On literary connections: risks, lists and disappointments

I can’t be the only author who sometimes sees on an online bookshop that, ‘Customers who bought this also bought…’ and wonders, what? and why? My local library used lists at one time that suggested authors readers might like to try this if they enjoyed that… But writers like me could be accused of delusion if we linked ourselves to those we admire. I’m not the kind of reader who fixes on a particular genre and can search accordingly, whether online or on shelves. I look for novels with deep psychological characterisation and rich, distinctive or elegant language – regardless of context or category. Try that on a search engine!

I sometimes think our reading friends make the best recommendations. I am grateful to Nat when she said she thought I’d love Margaret Atwood’s Alias Grace. Because she knows me, I believed her and she was so right. She even said there was a paragraph that was the most beautiful she’d ever read. With no clues whatsoever, I knew when I’d found it – and that shared recognition meant a lot to us both as a new, additional bond between us.

Even though I see Carol Shields and Anne Tyler as literary soul sisters rather than stylistic twins, I’d be shocked and perplexed to meet anyone who loved one and not the other. When Jackie said that I’d be bound, as a fan of both, to like Elizabeth Strout’s Olive Kitteridge, she wasn’t wrong; I did. Just not as much. Sometimes our expectations are impossibly high when we’re passionate literary fans, and we’ve all experienced that disappointment we feel when an author doesn’t live up to her own standard as we perceive it. How Susan Fletcher can possibly deliver, after Let me Tell you about a Man I knew, a book I can love with equal passion, I can’t imagine. Is that even possible? But whatever the blurb or reviews, don’t come between me and that book when it’s published.

At the same time I’m currently proving myself an utterly predictable pushover, thanks to A Secret Sisterhood, a scholarly but novelistic exploration by Emma Claire Sweeney and Emily Midorikawa of friendships between female writers, including my greatest heroine George Eliot who corresponded with Harriet Beecher Stowe. To say I am riveted – although I rarely read anything that isn’t fiction – would be an understatement. It’s thrilling. But I doubt whether I would find it so without a familiarity with the work of these women. If you have the same predisposition, treat yourselves.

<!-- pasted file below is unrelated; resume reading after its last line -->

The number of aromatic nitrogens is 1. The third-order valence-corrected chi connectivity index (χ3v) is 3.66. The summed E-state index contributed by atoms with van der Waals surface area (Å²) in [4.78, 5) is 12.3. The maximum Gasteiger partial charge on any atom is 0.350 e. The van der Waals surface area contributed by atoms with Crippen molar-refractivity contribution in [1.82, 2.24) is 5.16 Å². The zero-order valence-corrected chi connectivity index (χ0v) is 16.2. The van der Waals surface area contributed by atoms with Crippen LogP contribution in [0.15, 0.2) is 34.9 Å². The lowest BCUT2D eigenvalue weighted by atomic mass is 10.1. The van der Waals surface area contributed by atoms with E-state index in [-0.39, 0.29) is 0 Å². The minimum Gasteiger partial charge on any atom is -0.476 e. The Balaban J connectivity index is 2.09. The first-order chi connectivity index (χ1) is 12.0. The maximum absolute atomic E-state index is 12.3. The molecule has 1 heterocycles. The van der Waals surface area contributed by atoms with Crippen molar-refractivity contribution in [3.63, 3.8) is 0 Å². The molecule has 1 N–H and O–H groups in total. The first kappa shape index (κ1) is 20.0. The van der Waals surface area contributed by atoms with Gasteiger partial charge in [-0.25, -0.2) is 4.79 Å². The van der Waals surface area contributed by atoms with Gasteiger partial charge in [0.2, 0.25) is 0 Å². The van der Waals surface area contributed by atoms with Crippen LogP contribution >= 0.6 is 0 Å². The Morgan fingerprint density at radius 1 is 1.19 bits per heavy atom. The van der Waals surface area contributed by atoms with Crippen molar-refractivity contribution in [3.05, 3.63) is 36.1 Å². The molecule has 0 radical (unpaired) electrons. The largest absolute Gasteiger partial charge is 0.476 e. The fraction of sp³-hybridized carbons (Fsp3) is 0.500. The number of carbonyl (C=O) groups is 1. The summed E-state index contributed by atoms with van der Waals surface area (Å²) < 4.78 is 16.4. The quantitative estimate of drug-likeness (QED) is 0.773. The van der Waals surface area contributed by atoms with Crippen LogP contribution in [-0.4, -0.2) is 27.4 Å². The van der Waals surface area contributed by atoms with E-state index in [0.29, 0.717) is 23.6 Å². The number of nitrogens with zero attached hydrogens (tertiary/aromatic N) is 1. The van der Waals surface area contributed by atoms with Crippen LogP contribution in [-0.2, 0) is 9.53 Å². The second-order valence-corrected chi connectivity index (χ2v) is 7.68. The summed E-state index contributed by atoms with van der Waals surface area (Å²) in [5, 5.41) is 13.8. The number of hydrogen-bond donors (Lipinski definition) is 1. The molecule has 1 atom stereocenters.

I write across genres and ages because I don’t want to limit myself, and I don’t want to be a narrow reader, so I appreciate it when suggestions take me into uncharted territory – like Yan’s choice for me of The Poisonwood Bible. Even when there’s a mismatch, as there was between me and Murakami, it can be a case of connections and revulsions, or magnets that attract on one page only to repel on another. It’s an experience and offers its own insights. So I’m happy to be pointed towards titles that would never be identified for me on the basis of my buying history. There’s just one caveat for me. If the writing isn’t fine, nothing else can compensate. If the characters don’t live, I may appreciate but I won’t really care.

With Christmas coming I’ve grouped books in what I call unboxed sets to help people choose as a gift for a particular someone. There’s the historical set, the fantasy and humour set for young readers, the YA and the adult fiction set. But I’ve also put together a group across genres and styles that are all, in their different ways, teenage novels full of action. And I’ve identified another kind of group as contemporary drama: deep, emotional and sometimes mysterious. How much all the distinctions count and how much readers will find these titles have in common, I can’t say. I’ve always hoped that if anyone likes Michael Morpurgo they’ll like me, because he inspired me so powerfully. But I’m fancier in style and more inward-looking; his storytelling is simply natural. But we write from the same belief in the power of the human spirit, in the light in the darkness that will never be extinguished, in love. I feel in his young characters the same affection and respect for children that I share. I want my own voice, of course I do, but when a child once said a book of mine was a bit like Michael Morpurgo, I floated home.

Happy reading this Christmas. Oh, and if anyone wants a picture book for 7 and under, I only have one to offer but thanks to the artwork by Paula Watkins, it’s a cracker and all profits will support young refugees.


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